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  • I love the dress! do you think I could upsize it to fit Maddalena? would she ever agree to wear it? my children fit better into Debbie Bliss generous size ranges, but they are growing a bit too demanding and sophisticated in their tastes for handknit items!
    can i also say that there is yet one more reason I love your blog? it is that entries appear during my working day! yippee!! I can take a break from my boring numbers and see something lovely and read something amusing. Thank you!

  • mdkkay–miss rosie’s dress sure looks pretty. and yes, i DO so ALOT of knitted jumpers in your knitting future…:) who made the blankie that miss rosie’s charming little sweater is resting on? is that at her momma’s house?
    dont you DARE leave without saying goodbye to me.

  • Madame Kay, that dress looks better than it does in the book! Miss Rosie is a VERY lucky girl, oh yes she is.
    [Before I saw that dress you knit, I never considered getting Louisa Harding’s books even though I’ve seen inside of them. This, however, changes all that. You should ask her for a kickback :-)]

  • Kay! Eeek! Supercute. I didn’t know we were getting a heart with this pattern. I think it makes moot the question of the stripes on the shoulders–you don’t miss them, and the solid shoulders make the stripes that are there, well, stripier. Stronger design element. Just flat better.
    And re the ballerina top from Quick n Knitty Easy Babies, you know I have a batch of that exact Paton’s Grace, thanks to you and LIS giving the heads up on its similarity to its pricier cousin, Cotton Glace. So glad to see how it knits up. Kind of an ikat vibe, oui? Beautiful. Did you alternate balls of yarn, or just go for it ball by ball?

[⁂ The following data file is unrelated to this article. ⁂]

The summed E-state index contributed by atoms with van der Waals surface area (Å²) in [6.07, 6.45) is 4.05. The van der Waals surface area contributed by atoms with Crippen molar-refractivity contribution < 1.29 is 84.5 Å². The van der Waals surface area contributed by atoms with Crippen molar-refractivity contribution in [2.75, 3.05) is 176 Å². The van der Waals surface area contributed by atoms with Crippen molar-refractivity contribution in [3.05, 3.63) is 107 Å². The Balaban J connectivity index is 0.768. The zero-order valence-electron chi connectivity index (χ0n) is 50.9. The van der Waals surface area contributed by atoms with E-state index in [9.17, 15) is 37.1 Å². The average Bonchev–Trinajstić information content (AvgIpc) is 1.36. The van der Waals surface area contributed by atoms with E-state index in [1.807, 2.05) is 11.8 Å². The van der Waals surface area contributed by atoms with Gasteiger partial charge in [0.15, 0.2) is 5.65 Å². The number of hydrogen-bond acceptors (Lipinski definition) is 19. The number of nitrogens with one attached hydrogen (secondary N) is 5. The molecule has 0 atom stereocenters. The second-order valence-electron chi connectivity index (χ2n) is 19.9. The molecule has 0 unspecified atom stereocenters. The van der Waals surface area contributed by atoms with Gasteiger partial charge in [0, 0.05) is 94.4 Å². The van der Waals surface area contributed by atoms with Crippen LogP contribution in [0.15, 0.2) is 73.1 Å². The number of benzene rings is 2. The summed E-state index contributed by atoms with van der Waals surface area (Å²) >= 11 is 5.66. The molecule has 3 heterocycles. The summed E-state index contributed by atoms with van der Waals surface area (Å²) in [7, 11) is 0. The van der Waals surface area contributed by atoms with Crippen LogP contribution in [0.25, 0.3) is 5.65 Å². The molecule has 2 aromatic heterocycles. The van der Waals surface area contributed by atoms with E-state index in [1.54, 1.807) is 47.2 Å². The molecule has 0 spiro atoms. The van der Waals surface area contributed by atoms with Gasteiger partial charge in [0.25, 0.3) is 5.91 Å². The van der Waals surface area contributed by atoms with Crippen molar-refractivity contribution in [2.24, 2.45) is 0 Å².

And provenance, PLEASE, on that incredible blanket on which ballerina rests. Kaffe never had a color moment any better than that. Covetous thoughts.
    x0x0x0x0 Ann

  • Beautiful dress Kay.Lucky Rosie.She’ll look so lovely in it.
    Have a fab holiday & buy yarn !

  • What a sweet jumper! I have been eyeing up some of the Miss Bea’s booklets and after seeing your jumper they’re on my have-to-have list… which keeps growing longer!! 🙂

  • Dear All of My Kind Pals,
    Thanks for the props on the dress! Here are answers to your Qs:
    The Granny Square Blanket: Guess what? I bought it! I got it at a tchochtke and card shop in my neighborhood called Farfetched. I asked the woman who was ringing up my purchase, is this handmade and if so do you know who made it? She said, ‘I did!’ Naturally, being me, I asked a few followup questions. I found out that she exclusively uses Tahki Cotton Classic, a mercerised DK weight cotton, which comes in a huge range of solid and variegated colors. I found out that the worst part of making the blanket is hiding millions of ends (each granny square equals 3 or 4 color changes, so 6 to 8 ends! and they are small squares!).